The year 2017 was just not a healthy time for struggling retail stores. Fifty major chains went bankrupt, including iconic brands Toys “R” Us and Payless Shoes. That’s up from 47 filings in 2016 and just 30 in 2014. Department stores and other longtime retailers have been crippled by competition from Amazon and Walmart.
What’s in store for 2018? The retail apocalypse likely isn’t letting up. Here we’ll look at retailers that have already filed for bankruptcy in 2018 and others in grave danger of following suit.
Historically, Bon-Ton department stores were in smaller towns where there wasn’t much competition — but once Amazon entered the fray, this changed. The company, which operates Carson’s, Elder-Beerman, Herberger’s, and Younkers, filed for Chapter 11 bankruptcy Feb. 4. It’s the largest retailer to go bankrupt so far in 2018. The chain is $1 billion in debt and will shutter more than 40 stores nationwide.
Next: See which grocery chain buckled under heavy debt.
2. Tops Markets
As households move to nontraditional food retailers, Tops Markets is buckling under unsustainable debt fueled by falling food prices and stiff competition. The grocery retailer filed for bankruptcy on Feb. 21, 2018. It plans to keep operating its 169 supermarkets in New York, Pennsylvania, and Vermont. The company has acquired $265 million in loans.
Next: See another grocery chain that may file suit.
Supermarket company Bi-Lo, which owns the Winn-Dixie chain, plans to close at least 100 stores in a potential bankruptcy, according to anonymous sources, Bloomberg reported on Feb. 16, 2018. The company is $1 billion in debt, the report said. This would be the retailer’s third bankruptcy. (Previous ones were filed in 2005 and 2009.) Reports say it plans to shut almost 200 stores.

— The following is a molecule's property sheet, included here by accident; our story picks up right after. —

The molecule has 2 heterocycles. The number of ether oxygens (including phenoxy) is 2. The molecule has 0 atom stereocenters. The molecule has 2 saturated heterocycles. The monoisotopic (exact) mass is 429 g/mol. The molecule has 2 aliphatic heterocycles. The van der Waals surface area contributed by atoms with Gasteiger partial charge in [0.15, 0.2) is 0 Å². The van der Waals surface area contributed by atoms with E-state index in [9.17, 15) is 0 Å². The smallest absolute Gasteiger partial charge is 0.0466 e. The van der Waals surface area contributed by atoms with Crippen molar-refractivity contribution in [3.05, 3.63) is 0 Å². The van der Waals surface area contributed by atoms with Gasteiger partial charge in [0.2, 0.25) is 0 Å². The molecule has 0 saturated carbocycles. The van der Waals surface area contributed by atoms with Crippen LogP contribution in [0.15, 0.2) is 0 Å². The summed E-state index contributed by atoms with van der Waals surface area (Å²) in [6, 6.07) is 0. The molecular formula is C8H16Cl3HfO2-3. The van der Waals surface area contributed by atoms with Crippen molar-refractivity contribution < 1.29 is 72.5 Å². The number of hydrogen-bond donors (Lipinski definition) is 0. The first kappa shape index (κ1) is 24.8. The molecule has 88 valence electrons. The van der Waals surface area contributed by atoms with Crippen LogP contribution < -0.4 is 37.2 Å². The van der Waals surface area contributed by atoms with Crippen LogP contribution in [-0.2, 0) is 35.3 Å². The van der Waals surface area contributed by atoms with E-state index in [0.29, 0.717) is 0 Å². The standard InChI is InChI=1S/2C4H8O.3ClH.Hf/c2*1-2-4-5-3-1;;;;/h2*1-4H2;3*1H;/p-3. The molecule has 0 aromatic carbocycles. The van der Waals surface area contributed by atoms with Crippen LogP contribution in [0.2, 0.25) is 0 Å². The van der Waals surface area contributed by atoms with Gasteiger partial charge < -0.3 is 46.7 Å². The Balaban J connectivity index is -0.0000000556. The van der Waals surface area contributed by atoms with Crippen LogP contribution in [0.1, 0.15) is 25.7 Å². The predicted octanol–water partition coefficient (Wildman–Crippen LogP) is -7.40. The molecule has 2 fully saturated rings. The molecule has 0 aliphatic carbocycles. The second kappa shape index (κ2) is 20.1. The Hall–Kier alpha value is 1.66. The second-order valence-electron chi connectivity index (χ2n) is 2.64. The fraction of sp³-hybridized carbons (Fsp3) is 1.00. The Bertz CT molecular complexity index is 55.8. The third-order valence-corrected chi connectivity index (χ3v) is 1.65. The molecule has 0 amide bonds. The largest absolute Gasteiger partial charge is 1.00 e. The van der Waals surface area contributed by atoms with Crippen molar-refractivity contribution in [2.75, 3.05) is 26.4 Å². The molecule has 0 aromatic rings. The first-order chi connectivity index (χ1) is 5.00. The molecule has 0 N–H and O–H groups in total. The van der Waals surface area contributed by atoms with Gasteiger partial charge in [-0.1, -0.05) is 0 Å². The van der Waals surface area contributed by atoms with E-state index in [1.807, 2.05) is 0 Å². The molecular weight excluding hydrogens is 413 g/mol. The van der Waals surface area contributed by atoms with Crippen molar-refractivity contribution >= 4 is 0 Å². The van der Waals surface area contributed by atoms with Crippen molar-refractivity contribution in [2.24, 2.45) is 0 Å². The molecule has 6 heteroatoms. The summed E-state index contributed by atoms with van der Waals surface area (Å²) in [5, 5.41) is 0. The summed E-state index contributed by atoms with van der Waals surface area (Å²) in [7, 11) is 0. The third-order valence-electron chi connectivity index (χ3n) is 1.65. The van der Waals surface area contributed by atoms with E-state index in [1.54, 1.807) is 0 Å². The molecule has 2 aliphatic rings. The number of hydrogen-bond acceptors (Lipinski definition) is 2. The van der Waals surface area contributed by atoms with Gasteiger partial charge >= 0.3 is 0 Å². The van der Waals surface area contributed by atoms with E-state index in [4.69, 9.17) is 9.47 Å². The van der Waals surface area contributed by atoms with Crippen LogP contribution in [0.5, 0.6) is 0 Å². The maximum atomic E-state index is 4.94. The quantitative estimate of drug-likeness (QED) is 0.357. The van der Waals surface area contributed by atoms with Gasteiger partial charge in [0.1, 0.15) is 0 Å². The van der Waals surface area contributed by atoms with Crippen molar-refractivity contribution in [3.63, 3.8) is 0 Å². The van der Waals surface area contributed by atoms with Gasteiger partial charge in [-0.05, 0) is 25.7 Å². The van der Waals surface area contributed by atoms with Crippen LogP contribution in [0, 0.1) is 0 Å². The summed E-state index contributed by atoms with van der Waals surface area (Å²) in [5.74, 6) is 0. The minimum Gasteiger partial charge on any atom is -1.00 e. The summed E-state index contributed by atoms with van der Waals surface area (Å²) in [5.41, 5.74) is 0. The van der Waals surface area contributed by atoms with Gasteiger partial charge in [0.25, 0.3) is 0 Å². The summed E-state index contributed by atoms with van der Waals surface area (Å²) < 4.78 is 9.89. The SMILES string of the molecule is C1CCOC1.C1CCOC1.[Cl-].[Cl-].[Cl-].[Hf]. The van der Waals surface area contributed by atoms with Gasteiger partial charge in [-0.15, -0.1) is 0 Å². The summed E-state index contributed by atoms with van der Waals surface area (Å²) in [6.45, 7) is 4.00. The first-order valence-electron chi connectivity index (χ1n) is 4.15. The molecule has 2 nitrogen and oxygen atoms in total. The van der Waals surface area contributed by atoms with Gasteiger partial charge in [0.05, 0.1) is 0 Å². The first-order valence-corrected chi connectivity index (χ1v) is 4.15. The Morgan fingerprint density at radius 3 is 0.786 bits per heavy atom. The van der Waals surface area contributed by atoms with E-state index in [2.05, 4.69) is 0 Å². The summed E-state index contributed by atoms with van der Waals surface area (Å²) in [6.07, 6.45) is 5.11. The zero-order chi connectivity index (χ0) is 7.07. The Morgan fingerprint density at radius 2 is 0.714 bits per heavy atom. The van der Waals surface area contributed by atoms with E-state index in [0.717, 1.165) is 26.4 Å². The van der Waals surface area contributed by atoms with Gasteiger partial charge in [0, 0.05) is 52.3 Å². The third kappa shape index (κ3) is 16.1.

Next: A once-mighty retail giant continues to fall.
4. Sears Holdings
A 2018 bankruptcy may be imminent as Sears continues its downward spiral. The former retail giant was once a common household name yet now is just a shadow of its former self. Sales have been declining for almost a decade as the retailer closed more stores and laid off employees. Feuding with its Craftsman tools brand supplier and cutting ties with Whirlpool may have put more nails in the coffin.
Next: Sears may also bring down this clothing retailer.
5. Land’s End
Land’s End suffers due to its former association with the beleaguered Sears — which spun off the company in 2013. While the catalog still sees strong sales, the waters were muddied under leadership of former CEO Federica Marchionni. She reintroduced the Canvas brand, which failed to resonate among core customers. The retailer is considered at risk of defaulting on a $498 million loan.
Next: A mall store popular among young girls is threatened.
Countless women who grew up in the ‘80s and ‘90s remember getting their ears pierced at this teen-oriented jewelry store. Founded in 1961, it’s been a staple in malls for decades. However, it’s now struggling (it pulled the plug on its IPO) and received a recent poor rating from Moody’s, signaling a 2018 bankruptcy could be on the way.
Next: A luxury dress shoe brand has morphed.
7. Cole Haan
Founded in 1928, Cole Haan was a luxury-leaning dress shoe brand, but its website today prominently sells sports shoes. Maybe parent company Calceus Holdings feels the need to change with the times, but it’s been identified by USA Today as one of the 26 retailers most at risk in 2018. The brand is sold in standalone shops as well as at Zappos, Nordstrom, Shoe Carnival, Macy’s, and other department stores.
Next: A budget fashion retailer suffers.